As has been explored in previous articles, the seminal Super Nintendo horror Clock Tower never received an official release in its original, 16-bit incarnation in most Western markets, owing to Nintendo primarily appealing to an adolescent demographic throughout the 1980s and 1990s. At the time, horror and explicit material in video games was still relatively taboo, especially here in the UK, where we were still suffering the after-shocks of an excessive right-wing clamp down on any media considered to be “corrosive” or perverse (the so-called “Video Nasty” scare, primarily facilitated by Mary Whitehouse and her brigade of professional whiners).
The game has, however, since developed something of a cult following on the internet, largely owing to its sheer novelty at a time when horror in video games was largely relegated to particular systems and occurred in the most limited fashion.
Not only that, but it is a remarkably sophisticated and novel piece of work, marrying elements of occultism and supernatural phenomena to classic “slasher film” motifs, boasting technical elements such as a randomised play area (the house in which most of the action occurs restructuring itself every new play through), multiple routes, events and endings (thirteen conclusions in all) as well as a shear-wielding, deformed killer who stalks the house and can occur at almost any moment, leaving the player in a state of almost constant tension.
There are numerous moments within the game that would warrant further discussion here, such as the random scream that occurs when Jennifer, the player character, is wandering through a darkened hallway, leaving the player with the choice to either carry on or look out through the window. If they choose the former, then the game continues and certain events don't occur until much later on. If they choose the latter, however, they will see one of their lost and terrified friends plunge through a window in one of the adjacent manor wings, down into the pool below. Likewise, one of the many endings to the game involves repairing and starting up an old car in the garage. If the player manages to do so, then the ending sequence consists of Jennifer driving away, glancing back at the manor in the rearview mirror in utter terror. Just before she can make her getaway, however, a pair of open shears rises over the back seat, the screen cutting to black with a scream.
Given that the game is fairly limited in terms of its graphics and by the technological constraints of the 16-bit era, it's truly incredible the degrees of invention and innovation the game designers went to in order to evoke atmosphere and cultivate a genuine sense of threat and disturbance. Much of that derives from the game's amazing sound design, which can set the player on edge with nothing more than a creaking open door, a telephone ringing, footsteps in the corridor ahead.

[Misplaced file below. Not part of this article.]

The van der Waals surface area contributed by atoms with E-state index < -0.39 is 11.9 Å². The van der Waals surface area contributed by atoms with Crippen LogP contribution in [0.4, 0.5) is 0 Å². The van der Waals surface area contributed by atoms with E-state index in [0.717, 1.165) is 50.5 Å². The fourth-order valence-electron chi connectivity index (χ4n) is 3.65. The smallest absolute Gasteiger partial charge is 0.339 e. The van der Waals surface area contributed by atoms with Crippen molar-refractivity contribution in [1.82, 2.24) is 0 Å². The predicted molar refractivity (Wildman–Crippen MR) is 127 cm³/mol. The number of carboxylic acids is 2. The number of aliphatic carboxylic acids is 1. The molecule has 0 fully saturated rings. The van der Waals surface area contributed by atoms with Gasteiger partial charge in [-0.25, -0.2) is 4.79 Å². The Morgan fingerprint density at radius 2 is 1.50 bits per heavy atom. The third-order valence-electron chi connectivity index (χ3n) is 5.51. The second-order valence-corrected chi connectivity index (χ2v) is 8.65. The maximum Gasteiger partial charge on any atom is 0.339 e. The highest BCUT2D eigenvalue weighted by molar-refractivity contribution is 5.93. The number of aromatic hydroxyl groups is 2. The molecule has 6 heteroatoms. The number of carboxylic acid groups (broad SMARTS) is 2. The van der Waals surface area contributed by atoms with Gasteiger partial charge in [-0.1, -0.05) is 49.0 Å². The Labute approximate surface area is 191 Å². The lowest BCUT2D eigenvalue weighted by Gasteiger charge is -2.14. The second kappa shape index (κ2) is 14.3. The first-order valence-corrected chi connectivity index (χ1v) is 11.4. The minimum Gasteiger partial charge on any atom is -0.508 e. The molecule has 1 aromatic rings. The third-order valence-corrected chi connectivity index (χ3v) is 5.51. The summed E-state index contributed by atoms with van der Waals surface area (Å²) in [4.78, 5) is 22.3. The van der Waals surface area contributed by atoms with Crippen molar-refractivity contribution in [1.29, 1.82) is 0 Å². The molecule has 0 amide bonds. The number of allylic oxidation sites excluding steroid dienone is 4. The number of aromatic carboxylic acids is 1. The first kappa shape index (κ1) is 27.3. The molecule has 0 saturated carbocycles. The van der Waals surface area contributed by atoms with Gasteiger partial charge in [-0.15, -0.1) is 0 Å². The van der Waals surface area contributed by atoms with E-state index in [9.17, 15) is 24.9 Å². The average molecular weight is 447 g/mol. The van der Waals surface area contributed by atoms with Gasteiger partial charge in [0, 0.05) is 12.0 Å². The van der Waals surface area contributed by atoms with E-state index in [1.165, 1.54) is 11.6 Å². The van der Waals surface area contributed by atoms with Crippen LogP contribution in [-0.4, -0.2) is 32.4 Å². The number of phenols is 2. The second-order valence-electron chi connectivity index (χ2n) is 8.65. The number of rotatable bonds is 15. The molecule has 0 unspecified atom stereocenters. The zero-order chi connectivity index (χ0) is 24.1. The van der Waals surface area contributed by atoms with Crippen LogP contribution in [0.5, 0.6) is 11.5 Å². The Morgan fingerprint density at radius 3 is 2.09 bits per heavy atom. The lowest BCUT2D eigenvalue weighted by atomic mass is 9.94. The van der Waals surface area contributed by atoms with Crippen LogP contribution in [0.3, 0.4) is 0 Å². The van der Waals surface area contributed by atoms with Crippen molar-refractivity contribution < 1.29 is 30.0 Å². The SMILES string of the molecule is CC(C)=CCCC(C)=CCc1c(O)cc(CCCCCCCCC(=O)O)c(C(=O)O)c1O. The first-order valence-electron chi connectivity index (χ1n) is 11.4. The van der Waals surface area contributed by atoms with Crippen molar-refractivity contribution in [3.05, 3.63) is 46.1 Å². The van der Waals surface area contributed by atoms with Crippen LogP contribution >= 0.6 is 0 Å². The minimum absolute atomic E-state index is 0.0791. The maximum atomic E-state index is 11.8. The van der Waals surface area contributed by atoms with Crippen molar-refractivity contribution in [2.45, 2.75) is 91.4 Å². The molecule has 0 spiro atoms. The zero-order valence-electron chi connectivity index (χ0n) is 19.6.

But perhaps one of the most terrifying moments, and certainly the one that springs most readily to mind, occurs very early on in the game:
Following the introduction sequence, in which the various victims are gathered in the main hall of the house, player character Jennifer decides to head off in search of their host, who has been absent for quite some time.
Venturing into a darkened corridor, she manages only a few steps before a scream sounds in the hall behind.
Rushing back, she finds the lights out, the hall in disarray, her friends gone, with no sign as to what happened or why.
It's at this point that control is handed over to the player, allowing them to explore the manor in various ways and by various different routes.
One of the most common takes the player back out into the corridor into which they previously ventured, past a series of doorways most of which are sealed against trespass. However, occasionally wandering past one door will trigger a strange event in which an eerie chord of music starts to play, a watery drip, drip, drip emanating from within. Should they choose to investigate, they will find a bathroom wreathed in steam, as though someone has recently enjoyed a very hot bath or shower.
And, though there's no evident source, that drip, drip, dripping continues.
Should the player venture over to the sink, several scripted events may or may not occur: they might turn on the tap and find nothing but water running out. Or sometimes, blood pulses until it fills the sink or sometimes the tap sprays living maggots onto the horrified Jennifer's hands.
Whilst distressing, none of these experiences are particularly lethal. Should the player continue to explore, however, they will likely find the bath-tub, around which a curtain is drawn.
Should they pull it back, occasionally they'll find nothing untoward (depending on what structure the game is following at the time). However, often they will discover the slaughtered and strung up body of one of Jennifer's friends, the girl horrendously mutilated and quite decisively dead.
This isn't the end of Jennifer's trauma, however, as from beneath the murky water pooling around her friend's legs erupts a hunched, deformed figure bearing a pair of rusted shears. Slumping to the wet tiles, the “Scissor Man” (as he has become known), slowly advances on her, until Jennifer breaks and runs. Control is then returned to the player, who must find a way of throwing off or hiding from the Scissor Man before he runs them down.